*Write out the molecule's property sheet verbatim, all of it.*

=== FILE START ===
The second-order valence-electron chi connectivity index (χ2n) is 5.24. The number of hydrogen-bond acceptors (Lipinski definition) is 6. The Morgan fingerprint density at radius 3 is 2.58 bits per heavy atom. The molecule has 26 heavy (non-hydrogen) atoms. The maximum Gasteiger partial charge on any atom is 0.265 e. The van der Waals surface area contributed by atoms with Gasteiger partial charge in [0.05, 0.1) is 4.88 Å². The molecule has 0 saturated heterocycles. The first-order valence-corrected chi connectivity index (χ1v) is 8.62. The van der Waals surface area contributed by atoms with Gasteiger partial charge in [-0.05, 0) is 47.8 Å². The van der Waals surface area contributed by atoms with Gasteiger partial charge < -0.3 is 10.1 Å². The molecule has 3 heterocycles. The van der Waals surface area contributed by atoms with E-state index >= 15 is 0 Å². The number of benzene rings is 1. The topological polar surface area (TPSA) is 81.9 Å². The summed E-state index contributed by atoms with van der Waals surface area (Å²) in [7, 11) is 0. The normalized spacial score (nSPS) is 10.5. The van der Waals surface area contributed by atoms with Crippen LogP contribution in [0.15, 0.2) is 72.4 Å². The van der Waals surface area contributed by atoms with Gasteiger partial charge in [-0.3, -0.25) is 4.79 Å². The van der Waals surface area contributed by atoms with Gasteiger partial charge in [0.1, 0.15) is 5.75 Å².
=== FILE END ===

The second-order valence-electron chi connectivity index (χ2n) is 5.24. The number of hydrogen-bond acceptors (Lipinski definition) is 6. The Morgan fingerprint density at radius 3 is 2.58 bits per heavy atom. The molecule has 26 heavy (non-hydrogen) atoms. The maximum Gasteiger partial charge on any atom is 0.265 e. The van der Waals surface area contributed by atoms with Gasteiger partial charge in [0.05, 0.1) is 4.88 Å². The molecule has 0 saturated heterocycles. The first-order valence-corrected chi connectivity index (χ1v) is 8.62. The van der Waals surface area contributed by atoms with Gasteiger partial charge in [-0.05, 0) is 47.8 Å². The van der Waals surface area contributed by atoms with Gasteiger partial charge < -0.3 is 10.1 Å². The molecule has 3 heterocycles. The van der Waals surface area contributed by atoms with E-state index >= 15 is 0 Å². The number of benzene rings is 1. The topological polar surface area (TPSA) is 81.9 Å². The summed E-state index contributed by atoms with van der Waals surface area (Å²) in [7, 11) is 0. The normalized spacial score (nSPS) is 10.5. The van der Waals surface area contributed by atoms with Crippen LogP contribution in [0.15, 0.2) is 72.4 Å². The van der Waals surface area contributed by atoms with Gasteiger partial charge in [-0.3, -0.25) is 4.79 Å². The van der Waals surface area contributed by atoms with Gasteiger partial charge in [0.1, 0.15) is 5.75 Å².